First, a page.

Key West or Bust – Part 1 (South to Palm Beach)

August 27

We left Stuart and the slimy green, and dangerously toxic, water surrounding Sunset Bay Marina (not the marina’s fault – I blame “Big Sugar” for the serious pollution of Lake Okeechobee and the St. Lucie River). We managed to shimmy past the shoaling at “The Crossroads” which is where the ICW and the Port St. Lucie channel cross. In the short time that we have owned Roam, I’ve managed to find the bottom at this spot on several occasions, so I’m pretty proud of the fact that I didn’t run aground this time!

Our destination for the day was West Palm Beach, about 20 miles south, where we planned to celebrate our 27th Anniversary ashore and then spend a couple of days on some maintenance projects. The weather offshore was rough and windy, making it very uncomfortable, so we opted for the inshore route via the Intracoastal Waterway (ICW). Michelle hates traveling the ICW — the bridges are a pain to deal with and there’s the hassle of actually having to stay in a narrow channel, which requires a lot of manual steering. Offshore, is so much less stress. All you have to do is set the course with the autopilot and then sit back and make sure you don’t run over anything. But, a rough day offshore is NO FUN, so we made a hard right at the Crossroads and headed down the ICW.

Sunset off the city docks at West Palm Beach for our Anniversary!

Sunset off the city docks at West Palm Beach for our Anniversary!

No problems heading south (meaning I managed NOT to run the boat aground) and we anchored off the city docks at West Palm Beach by mid-afternoon; just in time to take Tugboat and Sailor for a walk before our Anniversary Dinner date ashore. Nothing more romantic than a long day motoring down the ICW, right Michelle!!

August 28-August 31

On Sunday we moved back up to the North End of Lake Sylvia (about 3 miles north of West Palm Beach), where we spent the next few days working on the boat.

  • The new nav computer - monitor on right. Note the size comparison to the Chart plotters to the left!

    The new nav computer – monitor on right. Note the size comparison to the Chart plotters to the left!

    New Navigation computer – A couple of weeks before this trip, I had ordered a new computer and monitor for Roam. Both were shipped to our marina in Stuart the week before we left and I had installed them in the pilot house dash, but I needed help from a Furuno electronics expert to tie the computer in to the rest of the navigation equipment. Rob Cotes is the go to guy in West Palm for all things electronics and he agreed to come out and help me get things talking together. The new computer is fantastic, with a 19″ Glass Cockpit monitor and Time Zero Navigator software from Nobeltec. This is SOOO much better than the old, outdated Furuno chart plotters, that I can’t imagine using the old gear for much more than backup.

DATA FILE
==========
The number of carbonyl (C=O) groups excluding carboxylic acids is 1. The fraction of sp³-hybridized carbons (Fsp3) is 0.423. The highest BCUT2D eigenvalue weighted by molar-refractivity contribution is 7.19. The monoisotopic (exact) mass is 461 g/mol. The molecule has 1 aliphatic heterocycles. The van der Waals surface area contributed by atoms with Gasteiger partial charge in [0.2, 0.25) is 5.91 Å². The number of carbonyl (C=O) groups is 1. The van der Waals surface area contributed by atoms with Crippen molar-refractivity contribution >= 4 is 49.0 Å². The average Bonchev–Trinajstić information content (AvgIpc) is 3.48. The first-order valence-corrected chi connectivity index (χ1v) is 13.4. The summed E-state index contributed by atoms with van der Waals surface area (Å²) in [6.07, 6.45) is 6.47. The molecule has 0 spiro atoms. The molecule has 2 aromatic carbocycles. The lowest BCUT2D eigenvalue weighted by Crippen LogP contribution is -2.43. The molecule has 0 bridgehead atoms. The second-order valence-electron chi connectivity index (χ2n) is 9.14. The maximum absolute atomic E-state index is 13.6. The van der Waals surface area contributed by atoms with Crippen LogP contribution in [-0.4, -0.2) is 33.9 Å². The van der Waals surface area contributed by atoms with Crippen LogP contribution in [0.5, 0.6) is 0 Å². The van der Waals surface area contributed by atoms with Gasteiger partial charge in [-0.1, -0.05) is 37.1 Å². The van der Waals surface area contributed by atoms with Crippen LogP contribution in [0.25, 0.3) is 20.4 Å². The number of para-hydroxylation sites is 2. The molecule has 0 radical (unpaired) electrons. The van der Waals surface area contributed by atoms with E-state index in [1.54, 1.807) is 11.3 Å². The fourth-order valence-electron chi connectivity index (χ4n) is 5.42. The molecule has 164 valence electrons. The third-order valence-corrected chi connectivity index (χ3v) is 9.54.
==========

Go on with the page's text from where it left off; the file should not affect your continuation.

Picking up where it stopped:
• Check and clean the running gear (props), etc. – When we pulled the boat in July for a new bottom job, I put a new product on the props and shafts called GlideCoat which is supposed to keep barnacles and other marine growth off the running gear. After about 40 days in Stuart, I discovered that the growth on the gear was no better than putting NOTHING on at all. How could I make a statement like this? Well, I’ll tell you! When we were painting the product on all the underwater metal (except for the keel coolers, which have to be left bare), I instructed the guy doing the work to leave one light unpainted, but not to tell me which one was left bare. When I got in the water, they were ALL equally barnacle encrusted. So, I took pictures and then scrubbed and scraped everything clean. Later I sent the pictures to the gal that sold me the product, which she forwarded on to the manufacturer, who emailed me right away and asked if I would be willing to let them pull the boat (at there cost) to inspect the running gear and then reapply. Hell Yes!! (More on that later…)
DCIM100GOPROGOPR1220.

Gori Prop for wing engine

DCIM100GOPROGOPR1218.

One of the underwater lights

DCIM100GOPROGOPR1224.

Wing Engine Shaft

  • Overheating issue – We had James Knight aboard to help us diagnose an overheating issue we have been having since we bought the boat. Roam will run all day at normal operating speeds, but if you open her up to WOT (Wide open throttle), she overheats after 15-20 minutes. After a couple hours of testing, we decided we were ok to go on to Key West, but we’d stop back by on our way north for an Acid Treatment (more on that later).

Maintenance projects complete, it was time to head south!

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   One Comment


  1. Donald E Turner
      September 30, 2016

    Now………….how hard was that! Thanks for sharing for those living in the mountains! Great account of the trip “down”……ENJOY!

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